Traditional revenge tragity is another prominent interpretation of the story. In short, it is a dramatic genre based on the principal revenge and its consequences. (editors of britanica,7)This interpretation comes into play during Hamlet’s battle within himself and his own sense of morality when he is told to avenge his father’s death by killing his own uncle, who had allegedly slain his father, the prev ious king. In Hamlet’s desperation to escape this tragic reality, he searches for every reason to avoid killing his uncle, but it is revealed in scene one of act three that the ghost was in fact his deceased father, and claudious in fact killed him. Upon this recollection, Hamlet had no choice but to avenge his father, but still continued to struggle with his execution. However at the end of the story, after many accidental deaths and dramatic monologues happened along the way, he does eventually kill him. This perspective is perhaps the more obvious of the bunch, but also one of the most important as it aligns with the plot almost perfectly. This theoretical genre was particularly popular during the time period this was written, and it is renowned for finding its expression primarily in Hamlet. (editors of britanica, 1).
In the play, Hamlet can be interpreted as a religious figure, symbolizing protestantism in particular, while the ghost of his father represents Roman catholocism. Because the king(now ghost) was murdered before he was able to pray and confess his sins, he was sent to hell because god wasn’t able to forgive him for not expressing remorse or praying about his sins. (revealed in acts 3 in scenes 1-2)This religious interpretation is yet another very important viewpoint, because it provides some perspective to the story and helps the audience to make their own interpretations about the bigger picture, which has always been shakespeare’s intention in his works. Religion is a major contributor to the plot in itself, because had it not been an element in the play, there would have been no climax or conflict at all.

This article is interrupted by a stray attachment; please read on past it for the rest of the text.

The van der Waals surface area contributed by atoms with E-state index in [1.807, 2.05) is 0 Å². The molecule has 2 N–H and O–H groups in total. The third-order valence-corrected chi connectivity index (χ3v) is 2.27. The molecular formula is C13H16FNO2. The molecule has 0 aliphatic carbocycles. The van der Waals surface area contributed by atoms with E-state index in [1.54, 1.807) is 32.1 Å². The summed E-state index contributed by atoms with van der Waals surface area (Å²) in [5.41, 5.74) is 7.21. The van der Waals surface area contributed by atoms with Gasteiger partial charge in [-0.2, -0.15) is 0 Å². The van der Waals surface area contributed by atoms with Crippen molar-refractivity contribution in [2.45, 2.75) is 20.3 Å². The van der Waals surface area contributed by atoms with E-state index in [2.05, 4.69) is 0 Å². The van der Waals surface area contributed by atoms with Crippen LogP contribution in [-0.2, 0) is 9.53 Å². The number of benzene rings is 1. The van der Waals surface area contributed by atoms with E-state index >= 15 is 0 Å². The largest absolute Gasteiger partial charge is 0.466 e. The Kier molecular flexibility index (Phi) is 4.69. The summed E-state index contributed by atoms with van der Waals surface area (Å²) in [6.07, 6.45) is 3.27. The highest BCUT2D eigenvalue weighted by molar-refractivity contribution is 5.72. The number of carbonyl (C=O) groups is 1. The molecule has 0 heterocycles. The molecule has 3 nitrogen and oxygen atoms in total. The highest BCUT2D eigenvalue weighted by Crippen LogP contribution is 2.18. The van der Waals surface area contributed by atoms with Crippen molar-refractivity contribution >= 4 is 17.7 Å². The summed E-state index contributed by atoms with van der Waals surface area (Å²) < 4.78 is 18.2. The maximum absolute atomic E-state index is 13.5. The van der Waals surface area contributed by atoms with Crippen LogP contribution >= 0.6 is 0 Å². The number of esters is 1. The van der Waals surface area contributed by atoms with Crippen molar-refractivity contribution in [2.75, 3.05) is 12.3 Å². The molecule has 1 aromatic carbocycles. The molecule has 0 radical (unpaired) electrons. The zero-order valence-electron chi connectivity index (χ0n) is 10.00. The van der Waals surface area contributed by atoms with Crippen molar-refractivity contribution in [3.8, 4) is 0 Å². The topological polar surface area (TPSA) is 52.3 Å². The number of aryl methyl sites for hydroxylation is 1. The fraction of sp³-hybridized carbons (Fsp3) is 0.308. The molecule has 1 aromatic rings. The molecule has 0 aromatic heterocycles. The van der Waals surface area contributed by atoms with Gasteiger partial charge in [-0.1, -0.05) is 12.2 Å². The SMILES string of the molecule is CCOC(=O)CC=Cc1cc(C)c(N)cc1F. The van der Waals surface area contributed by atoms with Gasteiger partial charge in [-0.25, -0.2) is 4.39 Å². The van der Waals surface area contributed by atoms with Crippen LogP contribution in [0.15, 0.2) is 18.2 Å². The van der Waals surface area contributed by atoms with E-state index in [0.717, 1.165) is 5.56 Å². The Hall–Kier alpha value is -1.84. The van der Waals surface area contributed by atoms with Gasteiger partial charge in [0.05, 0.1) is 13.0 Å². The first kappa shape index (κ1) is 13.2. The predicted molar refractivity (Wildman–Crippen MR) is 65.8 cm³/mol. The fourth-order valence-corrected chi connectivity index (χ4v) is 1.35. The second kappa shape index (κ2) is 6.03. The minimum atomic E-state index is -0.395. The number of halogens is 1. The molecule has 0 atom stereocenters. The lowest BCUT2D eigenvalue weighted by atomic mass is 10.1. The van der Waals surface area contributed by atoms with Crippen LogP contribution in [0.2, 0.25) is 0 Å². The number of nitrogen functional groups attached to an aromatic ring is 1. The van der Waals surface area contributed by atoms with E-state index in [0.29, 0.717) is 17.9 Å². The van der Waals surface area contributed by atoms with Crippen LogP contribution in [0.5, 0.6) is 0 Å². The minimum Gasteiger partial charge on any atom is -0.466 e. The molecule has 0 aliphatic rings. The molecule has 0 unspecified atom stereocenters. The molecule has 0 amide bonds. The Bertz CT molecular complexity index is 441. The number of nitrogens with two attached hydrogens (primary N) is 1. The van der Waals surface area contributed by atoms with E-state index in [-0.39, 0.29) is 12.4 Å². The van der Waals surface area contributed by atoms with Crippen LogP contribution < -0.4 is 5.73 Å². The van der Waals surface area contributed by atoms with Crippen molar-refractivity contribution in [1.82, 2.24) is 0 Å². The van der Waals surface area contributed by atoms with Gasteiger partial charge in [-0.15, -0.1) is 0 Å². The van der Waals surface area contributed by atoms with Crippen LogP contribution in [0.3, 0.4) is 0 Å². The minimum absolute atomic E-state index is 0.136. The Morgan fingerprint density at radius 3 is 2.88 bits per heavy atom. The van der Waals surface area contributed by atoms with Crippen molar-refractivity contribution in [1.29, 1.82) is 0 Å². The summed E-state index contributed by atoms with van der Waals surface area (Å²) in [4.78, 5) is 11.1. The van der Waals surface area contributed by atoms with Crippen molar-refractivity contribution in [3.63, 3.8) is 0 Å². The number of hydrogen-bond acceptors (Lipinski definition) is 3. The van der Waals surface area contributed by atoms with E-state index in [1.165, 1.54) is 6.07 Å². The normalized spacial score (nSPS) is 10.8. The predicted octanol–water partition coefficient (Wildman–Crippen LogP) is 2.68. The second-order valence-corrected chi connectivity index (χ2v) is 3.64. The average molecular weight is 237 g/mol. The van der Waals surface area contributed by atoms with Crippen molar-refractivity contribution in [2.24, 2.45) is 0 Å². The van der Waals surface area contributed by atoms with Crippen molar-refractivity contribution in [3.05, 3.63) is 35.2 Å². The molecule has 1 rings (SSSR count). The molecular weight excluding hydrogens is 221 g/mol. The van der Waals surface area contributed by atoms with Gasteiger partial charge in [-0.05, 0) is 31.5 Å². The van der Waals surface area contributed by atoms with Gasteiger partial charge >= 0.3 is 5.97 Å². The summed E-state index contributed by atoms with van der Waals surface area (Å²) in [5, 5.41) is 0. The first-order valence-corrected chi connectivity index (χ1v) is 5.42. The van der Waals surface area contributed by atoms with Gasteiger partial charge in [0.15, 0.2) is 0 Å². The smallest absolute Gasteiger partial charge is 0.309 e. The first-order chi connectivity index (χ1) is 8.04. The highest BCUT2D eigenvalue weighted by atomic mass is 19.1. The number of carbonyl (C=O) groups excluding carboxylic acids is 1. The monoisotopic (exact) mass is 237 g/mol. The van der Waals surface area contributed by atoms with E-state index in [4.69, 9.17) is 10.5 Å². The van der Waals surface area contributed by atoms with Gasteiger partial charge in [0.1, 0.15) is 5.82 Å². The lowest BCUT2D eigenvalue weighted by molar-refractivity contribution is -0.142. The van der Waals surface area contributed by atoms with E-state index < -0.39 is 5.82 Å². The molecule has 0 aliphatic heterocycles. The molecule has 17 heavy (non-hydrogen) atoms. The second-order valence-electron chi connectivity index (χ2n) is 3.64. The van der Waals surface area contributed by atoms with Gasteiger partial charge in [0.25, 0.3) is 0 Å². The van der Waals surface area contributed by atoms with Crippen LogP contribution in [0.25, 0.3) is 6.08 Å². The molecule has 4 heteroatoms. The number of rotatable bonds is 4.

If religion wasn’t incorporated, Hamlet would have no incentive to kill his uncle, because his father wouldn’t have been in hell and he wouldn’t have been able to tell anyone what actually happened to him, thus resulting in zero conflict at all. Without this interpretation the reader would have no basis of understanding the play at all, and greater themes regarding maintenance of faith and morality, humanity, etc. It paved the way for the most important turning point of the story and then provided some extra context by employing religious aspects to help contextualize the time period and belief systems of people during that era,(chambers,1) so that the plot and lessons are not lost to the different shakespearian vernacular and different belief systems and societal norms than people of today uphold.